Finch debuts on Apple TV+ on Nov. 5.
Apple TV+’s Finch stars Tom Hanks as an engineer trying to survive in a stunningly bleak post-apocalyptic wasteland with the help of a robot he builds from scavenged parts and scanned books. The resulting AI, Jeff (Caleb Landry Jones), is charmingly human in his efforts to please his creator, but the film itself lacks the same animating spark. The script by Craig Luck and Ivor Powell feels like a soulless imitation of better films.
In the near future, solar flares have shredded Earth’s ozone and left the planet an irradiated desert. Hanks’ Finch Weinberg was a misanthrope even before the disaster and blames humanity’s poor reaction to the crisis for how devastating it became, but having an external cause for the catastrophe creates an unnecessary level of abstraction from what could otherwise be a dark warning about effects of climate change.
Finch’s isolation evokes Hanks’ Academy Award-nominated role in Cast Away, while his methodical, engineering solutions to a series of crises he must face alone are more similar to Matt Damon’s performance in The Martian. But in both those cases, the toll of loneliness feels stronger. Finch is never really alone but accompanied by his dog, Goodyear; Dewey, a scavenging robot that resembles Wall-E; and Jeff, who is capable of having real conversations and taking initiative even when his judgment isn’t sound.
The tension Cast Away and The Martian built around whether their protagonists would survive is also lacking here, since it’s clear from very early on that the radiation has caught up to Finch. Jeff is built with Asimov’s Three Laws of Robotics, preventing him from harming humans, plus a fourth law that trumps the others — take care of Goodyear when Finch can’t do so himself. This seems like a recipe for disaster, as the extremely strong robot could kill to protect the dog and would no longer have a purpose when the animal dies. But Finch and the film’s writers don’t seem particularly concerned with that conflict.
If Jeff was programmed to try to help heal the world or save humanity in the mold of Wall-E or 9, Finch’s efforts would feel more meaningful. Instead, a certain futility permeates the entire film. The stirring melancholy score from The Last of Us composer Gustavo Santaolalla adds to the feeling of despair, and yet the movie fails to earnestly commit to the theme. Setbacks that seem like they should derail Finch’s quixotic quest to reach the Golden Gate Bridge before he dies have no real impact beyond upsetting him in the moment. Persistent hazards melt away with no real explanation.
While the story is by no means cohesive, it can coast by at times through its spectacular visuals. The lonely devastation is reminiscent of 28 Days Later and I Am Legend, while the menacing sandstorms Finch must regularly flee stack up against any disaster movie. Jeff also looks fantastic as he flexes his articulated fingers while considering Finch’s teachings or awkwardly lumbers along following his creator with the same devotion as Goodyear. Director Miguel Sapochnik (who won an Emmy for his work on Game of Thrones’ famous “Battle of the Bastards”) does excellent work alternating between claustrophobic crumbling spaces where Finch and his robot companions scavenge and the vast vistas of the American southwest. Yet the suspense he tries to build as Finch flees from the elements and other survivors always feels muted because the film’s outcome is so grimly inevitable.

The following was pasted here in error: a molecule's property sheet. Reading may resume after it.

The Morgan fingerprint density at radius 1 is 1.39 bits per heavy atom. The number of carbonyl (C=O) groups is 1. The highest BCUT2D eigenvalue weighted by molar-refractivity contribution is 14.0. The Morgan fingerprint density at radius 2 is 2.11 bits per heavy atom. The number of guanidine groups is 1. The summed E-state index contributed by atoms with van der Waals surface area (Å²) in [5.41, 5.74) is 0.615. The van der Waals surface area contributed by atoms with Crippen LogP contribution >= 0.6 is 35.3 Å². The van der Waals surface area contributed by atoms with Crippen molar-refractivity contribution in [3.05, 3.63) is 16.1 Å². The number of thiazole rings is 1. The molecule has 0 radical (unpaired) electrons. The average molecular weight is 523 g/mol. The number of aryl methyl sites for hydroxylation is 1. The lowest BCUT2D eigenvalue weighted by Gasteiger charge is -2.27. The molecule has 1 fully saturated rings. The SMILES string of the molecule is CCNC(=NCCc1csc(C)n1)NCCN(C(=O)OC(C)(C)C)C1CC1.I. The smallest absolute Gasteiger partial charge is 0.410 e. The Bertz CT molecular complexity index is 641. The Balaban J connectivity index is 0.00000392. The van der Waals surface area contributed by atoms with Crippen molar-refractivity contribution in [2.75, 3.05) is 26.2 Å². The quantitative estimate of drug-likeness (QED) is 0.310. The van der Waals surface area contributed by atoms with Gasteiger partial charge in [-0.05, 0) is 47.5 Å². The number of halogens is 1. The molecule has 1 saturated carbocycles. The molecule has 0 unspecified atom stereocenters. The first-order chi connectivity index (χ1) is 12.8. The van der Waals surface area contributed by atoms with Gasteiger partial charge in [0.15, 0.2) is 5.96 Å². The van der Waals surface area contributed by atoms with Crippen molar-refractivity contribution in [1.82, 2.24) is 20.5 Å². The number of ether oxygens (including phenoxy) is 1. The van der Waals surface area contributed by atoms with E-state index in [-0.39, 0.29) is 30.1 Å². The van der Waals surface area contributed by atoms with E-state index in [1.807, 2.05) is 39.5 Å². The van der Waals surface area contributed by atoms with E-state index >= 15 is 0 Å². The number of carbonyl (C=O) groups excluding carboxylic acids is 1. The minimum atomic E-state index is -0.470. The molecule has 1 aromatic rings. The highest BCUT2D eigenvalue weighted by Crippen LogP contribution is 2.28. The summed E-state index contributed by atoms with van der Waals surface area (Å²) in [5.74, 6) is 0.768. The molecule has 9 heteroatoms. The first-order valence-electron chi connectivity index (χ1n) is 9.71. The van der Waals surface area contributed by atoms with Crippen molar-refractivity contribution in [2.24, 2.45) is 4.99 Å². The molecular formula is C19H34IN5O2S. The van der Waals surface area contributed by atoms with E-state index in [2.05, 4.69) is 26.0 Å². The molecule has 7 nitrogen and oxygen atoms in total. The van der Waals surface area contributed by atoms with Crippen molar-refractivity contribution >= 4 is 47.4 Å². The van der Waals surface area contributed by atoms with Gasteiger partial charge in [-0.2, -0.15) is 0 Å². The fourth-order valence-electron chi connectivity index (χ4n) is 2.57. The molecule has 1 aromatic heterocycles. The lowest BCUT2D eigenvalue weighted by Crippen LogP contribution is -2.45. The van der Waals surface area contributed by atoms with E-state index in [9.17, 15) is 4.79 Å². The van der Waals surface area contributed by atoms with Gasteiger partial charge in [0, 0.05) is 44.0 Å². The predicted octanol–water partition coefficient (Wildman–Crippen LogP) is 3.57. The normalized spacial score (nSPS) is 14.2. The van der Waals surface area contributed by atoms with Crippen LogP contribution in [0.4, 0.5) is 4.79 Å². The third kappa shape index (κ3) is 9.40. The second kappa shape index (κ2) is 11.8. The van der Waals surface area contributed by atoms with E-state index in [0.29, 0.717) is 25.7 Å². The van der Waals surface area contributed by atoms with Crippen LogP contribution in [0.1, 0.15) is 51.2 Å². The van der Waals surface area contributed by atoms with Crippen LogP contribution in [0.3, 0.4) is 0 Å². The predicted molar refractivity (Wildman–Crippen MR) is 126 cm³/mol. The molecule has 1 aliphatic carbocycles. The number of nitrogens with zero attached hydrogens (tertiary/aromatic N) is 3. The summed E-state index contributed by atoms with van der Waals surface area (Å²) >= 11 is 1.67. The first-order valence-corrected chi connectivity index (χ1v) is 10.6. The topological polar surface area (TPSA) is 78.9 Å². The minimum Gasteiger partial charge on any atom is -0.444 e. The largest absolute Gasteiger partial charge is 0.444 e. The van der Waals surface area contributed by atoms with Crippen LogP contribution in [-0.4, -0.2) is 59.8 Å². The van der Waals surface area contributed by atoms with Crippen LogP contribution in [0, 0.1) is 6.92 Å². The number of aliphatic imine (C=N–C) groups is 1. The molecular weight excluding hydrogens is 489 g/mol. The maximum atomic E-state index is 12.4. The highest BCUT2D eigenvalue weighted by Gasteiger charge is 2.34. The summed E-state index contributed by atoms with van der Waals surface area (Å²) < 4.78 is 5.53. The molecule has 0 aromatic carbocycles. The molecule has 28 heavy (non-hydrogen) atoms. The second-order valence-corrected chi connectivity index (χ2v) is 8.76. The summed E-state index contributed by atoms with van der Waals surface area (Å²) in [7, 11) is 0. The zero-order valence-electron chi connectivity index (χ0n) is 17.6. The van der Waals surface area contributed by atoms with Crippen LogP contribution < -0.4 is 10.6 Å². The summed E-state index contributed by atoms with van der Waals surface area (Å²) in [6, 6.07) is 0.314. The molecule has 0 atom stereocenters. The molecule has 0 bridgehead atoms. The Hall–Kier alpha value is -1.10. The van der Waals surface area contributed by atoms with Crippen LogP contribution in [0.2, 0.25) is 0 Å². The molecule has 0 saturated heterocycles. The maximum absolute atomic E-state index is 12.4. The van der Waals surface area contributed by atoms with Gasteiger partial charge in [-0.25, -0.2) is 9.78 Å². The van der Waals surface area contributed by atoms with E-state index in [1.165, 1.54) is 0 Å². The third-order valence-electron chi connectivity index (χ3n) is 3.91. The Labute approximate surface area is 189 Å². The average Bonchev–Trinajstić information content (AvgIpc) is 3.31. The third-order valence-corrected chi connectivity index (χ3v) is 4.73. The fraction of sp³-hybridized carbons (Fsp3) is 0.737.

Hanks brings a charm and vulnerability to so many of his roles and Finch is no exception. Relatively little is shared about Finch’s history, and some of the explanation that is there actually feels unnecessary because Hanks does such a good job evoking how broken he was even before the world fell apart and the solace he’s found in his strange tribe.
But it’s really Jones who steals the show with his flat delivery and naivete as he points out the circuitous answers Finch gives to his questions or declares himself an excellent driver shortly after colliding with a building in Finch’s impressively modified RV. There’s an especially goofy dynamic between Jeff and Goodyear, who hates and mistrusts his robot guardian, though the turning point in their relationship is so painfully obvious it cheapens the progress made before then.
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